July 5th-8th, West Sussex
Doug Fishbone has created and curated his take on the seaside crazy golf phenomenon. In aid of ActionAid, he invited famous artists to dream up and create expressive installations or statues to grace each hole of this pay-as-you-putt conceptual festival first, the Adventureland Golf course (just £1 for the course).
“The artists were free to do whatever they wanted,” says Doug, “and their work will be politically and conceptually challenging in an unexpected way. Mini or crazy or adventure golf is usually a very conservative thing, so we are going to push the envelope quite a bit – if the artists raise issues that might not normally be seen on a golf course, I promote that 100%. No windmills or pirates here!”.
The artists have created for Nova Festival, a mix of slapstick and political conceptual pieces, all unique, all profits go to ActionAid’s reconstruction efforts in Haiti:
Jake & Dinos Chapman: a moving Hitler sculpture, who salutes and shouts at the players
David Shrigley: 12 amusing slogans, dotted around the site to egg you on as you play (see above)
Jonathan Allen: a boarded up library, looking at the darker side of the modern Britain (see above)
Ian Munroe: putt-for-your-pound, a play on the currency crisis engulfing the euro zone
Gary Webb: a builder bends over, aim for the crack. The cheekiest piece on the course!
Brian Griffith: a fully carpeted tropical island, playing off of traditional crazy golf designs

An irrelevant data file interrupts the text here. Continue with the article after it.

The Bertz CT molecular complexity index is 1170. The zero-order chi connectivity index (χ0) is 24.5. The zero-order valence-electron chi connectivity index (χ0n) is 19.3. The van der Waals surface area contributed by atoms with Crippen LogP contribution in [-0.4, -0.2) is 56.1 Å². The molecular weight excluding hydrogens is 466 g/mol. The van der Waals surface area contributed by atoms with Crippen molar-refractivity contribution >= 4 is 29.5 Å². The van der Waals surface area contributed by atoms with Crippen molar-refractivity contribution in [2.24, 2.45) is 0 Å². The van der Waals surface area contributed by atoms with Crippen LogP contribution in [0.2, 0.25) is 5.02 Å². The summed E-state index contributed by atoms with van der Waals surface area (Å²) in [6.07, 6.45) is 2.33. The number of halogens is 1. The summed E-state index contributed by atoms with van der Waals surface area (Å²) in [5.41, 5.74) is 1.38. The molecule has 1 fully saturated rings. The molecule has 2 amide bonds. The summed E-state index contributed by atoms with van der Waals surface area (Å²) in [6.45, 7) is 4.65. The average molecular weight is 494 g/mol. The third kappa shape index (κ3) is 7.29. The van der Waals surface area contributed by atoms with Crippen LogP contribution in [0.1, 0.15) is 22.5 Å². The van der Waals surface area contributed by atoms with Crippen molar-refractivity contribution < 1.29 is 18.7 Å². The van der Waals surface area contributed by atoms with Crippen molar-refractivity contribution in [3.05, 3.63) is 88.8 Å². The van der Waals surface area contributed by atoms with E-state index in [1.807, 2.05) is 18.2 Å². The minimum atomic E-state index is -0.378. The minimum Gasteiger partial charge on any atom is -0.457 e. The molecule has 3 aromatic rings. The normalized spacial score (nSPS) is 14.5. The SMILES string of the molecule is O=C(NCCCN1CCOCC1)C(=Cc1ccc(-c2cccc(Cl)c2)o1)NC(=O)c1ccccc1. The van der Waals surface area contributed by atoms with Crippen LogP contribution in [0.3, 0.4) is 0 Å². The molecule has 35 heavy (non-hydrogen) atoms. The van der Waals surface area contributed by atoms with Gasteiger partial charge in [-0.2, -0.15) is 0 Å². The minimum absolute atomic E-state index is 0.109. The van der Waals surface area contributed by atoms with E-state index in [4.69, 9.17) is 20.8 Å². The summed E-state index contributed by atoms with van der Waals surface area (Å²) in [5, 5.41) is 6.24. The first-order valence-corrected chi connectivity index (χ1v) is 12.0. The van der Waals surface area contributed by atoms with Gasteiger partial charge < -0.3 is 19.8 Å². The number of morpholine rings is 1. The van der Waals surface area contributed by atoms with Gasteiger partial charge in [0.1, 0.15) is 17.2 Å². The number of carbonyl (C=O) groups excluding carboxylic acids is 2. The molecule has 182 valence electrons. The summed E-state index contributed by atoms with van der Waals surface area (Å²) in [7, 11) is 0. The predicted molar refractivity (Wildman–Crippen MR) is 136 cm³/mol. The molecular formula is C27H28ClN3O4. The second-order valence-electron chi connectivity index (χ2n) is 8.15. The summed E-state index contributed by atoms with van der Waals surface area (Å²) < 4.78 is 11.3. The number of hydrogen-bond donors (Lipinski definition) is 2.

Zatorski and Zatorski: a minimal black marble heaven and hell. Putt the ball, it gets incinerated. Hopefully it goes to a better place…
Pete Fowler: a whacky monster figure designed to thrill and delight
Doug Fishbone: a tilting Saddam Hussein, concentrate as he topples over in front of your eyes
On his sculpture Doug says,
“I wanted to infuse the project with a political edge, and play with the conventions of the mini golf course a bit. Since Saddam tilts over, he works like a conventional obstacle designed to distract the putter by moving while he or she is taking aim. Using Saddam in such a leisure context brings to mind the idea of the Great Game, the imperial politicking in Central Asia in the 19th century, and imply that not only is it still going on, but it is still treated as a game in the West, with remote-controlled drones and people ignoring the greater human consequences. And it touches on the ludicrousness of monumental public sculpture, one day you are the boss, adorning the city square for all to admire, and the next you’re kicked over and flung on the scrapheap of history, only to be resurrected as a bit of ironic, hipster fun. Or forgotten altogether.”??
Fishbone (famous for filling Trafalgar Square with 30,000 bananas in 2004) supports ActionAid’s reconstruction efforts in Haiti As Fishbone notes, “Prepare to be amused and amazed.”